(of course). On Tuesday, we went ice skating, and I discovered this massive shopping center about 30 minutes away from the college. I hadn’t ice skated in about 10 years. I was very, very proud to not have fallen even once. Unfortunately, its just something they do so close for Easter. My other distraction came on a Friday after class. Chris picked me up and drove us out to the Wicklow Mountains where proceeded to park and hike up the side of what I’m pretty certain was  a mountain, but don’t hold me to that. We hiked up to this megalithic tomb called Seefin. One of the greatest thing about Ireland is the lack of bugs/snakes/bears/various other scary stuff, so we can trek easily through grass without fear (although Chris advised me that everyone now then pigeons fly out of bushes). Once we got up there, it was incredible. I had never seen anything like it. These tombs in Ireland are older than the pyramids, and we got to walk inside of it, touch things, and just be there for free. No one’s really excavated it, and the tomb is kind of falling apart because its so old. Going up the mountain, you can see rocks that are  really similar to all the ones up at the top that makes you wonder if its always been this size, or if it used to be more massive. From Seefin, you get a beautiful view of the surrounding area. It was absolutely incredible. Over that weekend, we had Easter. Easter has a different meaning here in Ireland, especially Dublin, because of the 1916 Easter Rising. This year is the centennial for the 1916 Easter Rising. The very short version of it is that on Easter a group of people violently rose up against British rule in Ireland, but mostly in the city of Dublin. Buildings were blown up and hundreds of people died. Eventually, the Irish ran out of supplies, so they had to surrender. The ones that were arrested were put to execution, a lot of them at Kilmainham Gaol. There are lots of stories about it,  if you’d like to read more, go here: http://www.easter1916.net/   The city celebrated with parades and other events. We went to the Easter parade, and that was very neat to me because there was actually mostly Irish people there as opposed to the St. Patrick’s Day parade. There were jumbo screens, a reading of the Proclamation, and a full military parade complete with the band. Wreaths were also laid at various important locations. I love hearing Irish people talk about this time in their history because it is so near. There are thousands of people who’s families fought in the war for independence and the civil war who actually knew those people. I look at the buildings and listen to the people and wonder how similar would this have been to how American culture interacted with history after their revolution. My whole life I have been told how young America is, but Ireland as a state is even younger and no one thought to mention it.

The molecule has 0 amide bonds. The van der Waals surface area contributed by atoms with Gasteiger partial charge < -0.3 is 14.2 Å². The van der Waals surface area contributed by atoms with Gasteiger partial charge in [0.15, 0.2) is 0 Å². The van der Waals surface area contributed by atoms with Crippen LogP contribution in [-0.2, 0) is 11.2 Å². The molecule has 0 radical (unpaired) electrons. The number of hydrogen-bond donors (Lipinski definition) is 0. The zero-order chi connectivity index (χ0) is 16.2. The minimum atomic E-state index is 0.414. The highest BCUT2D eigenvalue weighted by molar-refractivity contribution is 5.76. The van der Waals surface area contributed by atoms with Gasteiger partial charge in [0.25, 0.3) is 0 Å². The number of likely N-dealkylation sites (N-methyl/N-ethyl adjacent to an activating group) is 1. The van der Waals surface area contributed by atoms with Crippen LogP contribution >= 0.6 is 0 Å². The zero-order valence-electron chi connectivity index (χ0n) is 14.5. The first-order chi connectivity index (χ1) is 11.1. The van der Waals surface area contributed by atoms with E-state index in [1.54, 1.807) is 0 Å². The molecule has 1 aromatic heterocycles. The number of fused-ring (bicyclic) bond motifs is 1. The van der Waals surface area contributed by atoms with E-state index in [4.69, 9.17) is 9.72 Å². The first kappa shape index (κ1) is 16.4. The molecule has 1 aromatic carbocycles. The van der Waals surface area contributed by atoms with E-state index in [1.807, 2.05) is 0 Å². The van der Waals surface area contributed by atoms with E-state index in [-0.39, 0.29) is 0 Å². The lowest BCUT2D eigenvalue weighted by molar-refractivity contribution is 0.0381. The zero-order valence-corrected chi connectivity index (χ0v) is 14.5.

After those couple of days, I really had to buckle down write three essays and watch way too many lectures. After all of those were done, Chris had a surprise for me. He kept it secret until we got right around the corner that he had mysteriously acquired tickets to an international, friendly soccer match between Ireland and Slovakia at Aviva Stadium.  The stadium was so neat. The game was at the perfect time to see the sun going down from there, the roof thing around it looked so cool, and there were a surprising amount of people there for a friendly match. One of my favorite things was this song that they would all sing. I don’t know the words, but I’ve never heard a cheer that sounded so much like a real song. For once, I actually knew what was going on because I’ve played a little and watched local soccer games for years. It was a neat experience, and I would really suggest anyone going to Dublin to go see a game in that stadium. For our internship class this week, we had a talk on empowering women. There was a panel of women from various backgrounds. All of them were from Western cultures as well. While a lot of what they said about feminism I knew to be true already, the advice they gave about being a college student and looking towards the future resonated the most. They reminded us that failure is okay. Every experience is just another learning experience, and life will be okay no matter what. After a really stressful week that has only gotten more stressful, it was useful to hear that from a “real adult” again.